(4) How can I be honest and humble about my own limitations of knowledge? As I said in step 3 above, it is super important to independently assess your source’s data and assess your source’s interpretation of the data. But this step may be the most difficult because, on some issues, you may not have adequate training to do this. Suppose, for example, that you receive a YouTube video from a source that uses the Hebrew Bible to “prove” that Barack Obama is the antichrist. How can you verify the accuracy of your source’s handling of Hebrew if you yourself have not been trained in Hebrew? The answer is that you can’t. The same goes for medical advice. I see a lot of people sharing medical advice on social media. But how can they do so with such confidence (or in some case, with hubris) if they have not been trained in assessing the data? Again, they can’t.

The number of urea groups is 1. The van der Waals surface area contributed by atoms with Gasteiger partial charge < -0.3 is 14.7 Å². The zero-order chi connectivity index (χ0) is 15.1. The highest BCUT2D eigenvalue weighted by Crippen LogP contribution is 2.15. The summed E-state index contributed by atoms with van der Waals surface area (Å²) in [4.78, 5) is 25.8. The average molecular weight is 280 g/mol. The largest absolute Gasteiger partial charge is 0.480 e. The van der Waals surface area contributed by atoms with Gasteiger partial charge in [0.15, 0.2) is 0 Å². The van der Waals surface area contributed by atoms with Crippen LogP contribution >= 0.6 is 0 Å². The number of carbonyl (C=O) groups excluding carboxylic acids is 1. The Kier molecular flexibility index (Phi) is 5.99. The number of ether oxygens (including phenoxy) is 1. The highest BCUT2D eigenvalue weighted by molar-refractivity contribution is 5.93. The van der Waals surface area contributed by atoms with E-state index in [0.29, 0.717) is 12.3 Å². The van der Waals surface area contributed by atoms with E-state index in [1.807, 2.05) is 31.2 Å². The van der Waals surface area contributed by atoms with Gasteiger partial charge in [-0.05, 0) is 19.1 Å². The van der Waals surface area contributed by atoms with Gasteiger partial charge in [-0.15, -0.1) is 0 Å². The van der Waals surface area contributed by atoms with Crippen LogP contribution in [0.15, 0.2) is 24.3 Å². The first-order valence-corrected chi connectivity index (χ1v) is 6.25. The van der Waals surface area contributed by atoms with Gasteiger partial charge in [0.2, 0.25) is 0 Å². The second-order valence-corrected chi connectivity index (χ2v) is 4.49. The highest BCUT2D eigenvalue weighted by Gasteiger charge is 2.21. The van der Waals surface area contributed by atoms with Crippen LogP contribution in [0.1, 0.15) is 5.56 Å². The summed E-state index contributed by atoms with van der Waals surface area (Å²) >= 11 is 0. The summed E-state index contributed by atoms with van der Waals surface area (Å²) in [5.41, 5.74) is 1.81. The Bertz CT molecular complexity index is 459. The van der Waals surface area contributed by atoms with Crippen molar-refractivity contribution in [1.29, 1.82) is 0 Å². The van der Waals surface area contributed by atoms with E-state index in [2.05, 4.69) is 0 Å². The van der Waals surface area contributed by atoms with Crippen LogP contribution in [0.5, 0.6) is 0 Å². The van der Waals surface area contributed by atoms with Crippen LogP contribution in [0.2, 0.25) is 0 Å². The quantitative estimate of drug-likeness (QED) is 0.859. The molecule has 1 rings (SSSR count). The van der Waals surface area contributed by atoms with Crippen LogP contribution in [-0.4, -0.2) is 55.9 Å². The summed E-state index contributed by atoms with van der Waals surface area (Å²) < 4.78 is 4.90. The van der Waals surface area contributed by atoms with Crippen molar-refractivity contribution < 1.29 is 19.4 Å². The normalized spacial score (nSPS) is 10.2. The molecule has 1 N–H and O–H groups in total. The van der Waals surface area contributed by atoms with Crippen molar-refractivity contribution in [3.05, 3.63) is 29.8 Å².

I get it, though. It’s a free country, so you should be able to share anything you want, right? The answer is no. Just because you can do something does not mean you should do something. It is obvious, after all, that “freedom” requires a level of responsibility. If you do share something on social media—something in which you have no real training—then you should do so responsibly and this means you ought to share with a sense of caution and reserve. Of course, you can always sign up for training. If you are passionate about sharing medical advice on social media, then by all means, get training in medicine. Until then, hold your opinions with humility and loosely.